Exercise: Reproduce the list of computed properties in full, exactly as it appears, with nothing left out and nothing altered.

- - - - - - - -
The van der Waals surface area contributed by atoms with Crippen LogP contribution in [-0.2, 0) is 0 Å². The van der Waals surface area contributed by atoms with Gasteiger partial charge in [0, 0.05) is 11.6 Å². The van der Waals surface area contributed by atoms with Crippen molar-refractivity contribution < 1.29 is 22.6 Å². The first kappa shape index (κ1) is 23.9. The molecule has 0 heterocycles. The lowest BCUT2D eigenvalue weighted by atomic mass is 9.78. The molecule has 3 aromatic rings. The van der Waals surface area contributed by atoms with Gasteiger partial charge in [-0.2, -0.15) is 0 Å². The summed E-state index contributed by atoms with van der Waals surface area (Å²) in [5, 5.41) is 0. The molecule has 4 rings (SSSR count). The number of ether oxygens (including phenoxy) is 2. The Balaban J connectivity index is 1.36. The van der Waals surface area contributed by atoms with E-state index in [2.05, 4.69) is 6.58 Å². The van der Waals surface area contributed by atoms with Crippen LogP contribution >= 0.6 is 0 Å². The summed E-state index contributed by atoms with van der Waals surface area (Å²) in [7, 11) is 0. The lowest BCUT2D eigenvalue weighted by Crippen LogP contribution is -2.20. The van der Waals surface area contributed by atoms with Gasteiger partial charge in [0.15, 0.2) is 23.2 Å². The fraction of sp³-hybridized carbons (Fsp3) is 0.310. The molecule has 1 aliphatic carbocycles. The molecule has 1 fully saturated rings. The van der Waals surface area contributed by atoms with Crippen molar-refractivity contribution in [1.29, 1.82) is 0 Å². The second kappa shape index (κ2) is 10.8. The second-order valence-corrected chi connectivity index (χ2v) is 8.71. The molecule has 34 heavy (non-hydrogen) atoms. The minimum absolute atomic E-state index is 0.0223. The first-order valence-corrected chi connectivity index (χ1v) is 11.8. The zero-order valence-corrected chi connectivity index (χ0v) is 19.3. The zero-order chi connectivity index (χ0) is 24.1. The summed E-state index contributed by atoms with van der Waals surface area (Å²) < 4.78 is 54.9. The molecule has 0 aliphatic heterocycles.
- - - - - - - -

The van der Waals surface area contributed by atoms with Crippen LogP contribution in [-0.2, 0) is 0 Å². The van der Waals surface area contributed by atoms with Gasteiger partial charge in [0, 0.05) is 11.6 Å². The van der Waals surface area contributed by atoms with Crippen molar-refractivity contribution < 1.29 is 22.6 Å². The first kappa shape index (κ1) is 23.9. The molecule has 0 heterocycles. The lowest BCUT2D eigenvalue weighted by atomic mass is 9.78. The molecule has 3 aromatic rings. The van der Waals surface area contributed by atoms with Gasteiger partial charge in [-0.2, -0.15) is 0 Å². The summed E-state index contributed by atoms with van der Waals surface area (Å²) in [5, 5.41) is 0. The molecule has 4 rings (SSSR count). The number of ether oxygens (including phenoxy) is 2. The Balaban J connectivity index is 1.36. The van der Waals surface area contributed by atoms with E-state index in [2.05, 4.69) is 6.58 Å². The van der Waals surface area contributed by atoms with Crippen LogP contribution >= 0.6 is 0 Å². The summed E-state index contributed by atoms with van der Waals surface area (Å²) in [7, 11) is 0. The lowest BCUT2D eigenvalue weighted by Crippen LogP contribution is -2.20. The van der Waals surface area contributed by atoms with Gasteiger partial charge in [0.15, 0.2) is 23.2 Å². The fraction of sp³-hybridized carbons (Fsp3) is 0.310. The molecule has 1 aliphatic carbocycles. The molecule has 1 fully saturated rings. The van der Waals surface area contributed by atoms with Crippen molar-refractivity contribution in [1.29, 1.82) is 0 Å². The second kappa shape index (κ2) is 10.8. The second-order valence-corrected chi connectivity index (χ2v) is 8.71. The molecule has 34 heavy (non-hydrogen) atoms. The minimum absolute atomic E-state index is 0.0223. The first-order valence-corrected chi connectivity index (χ1v) is 11.8. The zero-order valence-corrected chi connectivity index (χ0v) is 19.3. The zero-order chi connectivity index (χ0) is 24.1. The summed E-state index contributed by atoms with van der Waals surface area (Å²) < 4.78 is 54.9. The molecule has 0 aliphatic heterocycles.